Imperial College London

Professor SirJohnPendry

Faculty of Natural SciencesDepartment of Physics

Chair in Theoretical Solid State Physics



+44 (0)20 7594 7606j.pendry Website CV




Mrs Carolyn Dale +44 (0)20 7594 7579




808Blackett LaboratorySouth Kensington Campus




Summary of research

John Pendry is a condensed matter theorist. He has worked at the Blackett Laboratory, Imperial College London, since 1981. He began his career in the Cavendish Laboratory, Cambridge, followed by six years at the Daresbury Laboratory where he headed the theoretical group. He has worked extensively on electronic and structural properties of surfaces developing the theory of low energy diffraction and of electronic surface states. Another interest is transport in disordered systems where he produced a complete theory of the statistics of transport in one dimensional systems.


In 1992 he turned his attention to photonic materials and developed some of the first computer codes capable of handling these novel materials. This interest led to his present research which concerns the remarkable electromagnetic properties of ‘metamaterials’ whose properties owe more to their micro-structure than to the constituent materials. These made accessible completely novel materials with properties not found in nature. Successively metamaterials with negative electrical permittivity, then with negative magnetic permeability were designed and constructed. These designs were subsequently the basis for the first material with a negative refractive index, a property predicted 40 years ago by a Russian scientist, but unrealised because of the absence of suitable materials. He went on to explore the surface excitations of the new negative materials and showed that these were part of the surface plasmon excitations familiar in metals. This project culminated in the proposal for a ‘perfect lens’ whose resolution is unlimited by wavelength.


In collaboration with a team of scientists at Duke University, he has developed the concept of ‘transformation optics’, or TO for short, which prescribes how electromagnetic lines of force can be manipulated at will. This enabled a proposed recipe for a cloak that can hide an arbitrary object from electromagnetic fields. Metamaterials give the possibility of building such a cloak and a version of this design working at radar frequencies and exploiting the properties of metamaterials has now been implemented experimentally by the Duke team. Optical versions of the cloak have now been constructed.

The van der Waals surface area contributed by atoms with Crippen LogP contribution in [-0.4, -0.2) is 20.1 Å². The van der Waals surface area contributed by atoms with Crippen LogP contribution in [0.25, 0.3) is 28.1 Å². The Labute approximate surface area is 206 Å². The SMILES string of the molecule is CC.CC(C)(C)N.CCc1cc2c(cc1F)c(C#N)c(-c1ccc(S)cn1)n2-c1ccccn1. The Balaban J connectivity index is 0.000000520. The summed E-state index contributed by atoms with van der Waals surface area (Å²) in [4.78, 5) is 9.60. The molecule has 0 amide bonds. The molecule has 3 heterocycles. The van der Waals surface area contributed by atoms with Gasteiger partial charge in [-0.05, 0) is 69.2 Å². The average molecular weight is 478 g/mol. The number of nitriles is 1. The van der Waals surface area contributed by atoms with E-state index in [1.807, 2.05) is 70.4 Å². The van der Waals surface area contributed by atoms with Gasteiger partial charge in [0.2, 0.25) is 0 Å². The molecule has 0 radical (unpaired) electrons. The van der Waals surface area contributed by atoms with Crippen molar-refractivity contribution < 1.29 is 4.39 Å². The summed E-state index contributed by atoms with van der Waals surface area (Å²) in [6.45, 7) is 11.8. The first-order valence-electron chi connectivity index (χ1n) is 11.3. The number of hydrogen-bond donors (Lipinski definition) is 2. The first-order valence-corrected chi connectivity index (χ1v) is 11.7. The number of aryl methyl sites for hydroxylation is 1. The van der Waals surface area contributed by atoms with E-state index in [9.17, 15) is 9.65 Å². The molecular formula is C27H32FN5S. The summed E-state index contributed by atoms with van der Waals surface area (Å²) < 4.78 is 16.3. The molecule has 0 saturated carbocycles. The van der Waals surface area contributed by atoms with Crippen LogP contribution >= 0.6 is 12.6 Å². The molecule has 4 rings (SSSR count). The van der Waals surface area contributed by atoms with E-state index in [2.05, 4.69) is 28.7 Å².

Electromagnetism provides us with some of the most powerful tools in science, encompassing lasers, optical microscopes, MRI scanners, radar and a host of other techniques too numerous to mention. To understand and develop the technology requires more than a set of formal equations. Scientists and engineers have to form a vivid picture within their heads that fires their imaginations and enables intuition to play a full role in the process of invention. It is to this end that transformation optics has been developed exploiting Faraday’s picture of electric and magnetic fields as lines of force which can be manipulated by the electrical permittivity and magnetic permeability of surrounding materials. TO says what has to be done to place the lines of force where we want them to be.


His latest research applies TO to the study of surface plasmons. The surfaces of metals such as gold and silver support density oscillations of the electrons, much like waves on a sea. These can couple to external radiation, but have a much shorter wavelength. The plasmonic excitations are greatly influenced by the shape of the surface and in particular by any singularities such as sharp corners, touching surfaces, or other rough features, which tend to attract very high field intensities: they act as harvesting points for any incident radiation. By applying transformations to simple structures, such as plasmonic waveguides consisting of two parallel sheets of silver, many of the singular structures can be generated through a singular transformation and their spectra understood through the spectrum of the original simple waveguide. Thus apparently diverse structures such as sharp edges, points, nearly touching spheres, can be shown to have a common origin and can in many cases be treated analytically. This deep understanding enables further properties of these structures to be elucidated such as the dispersion forces acting at short range between surfaces that are otherwise out of physical contact.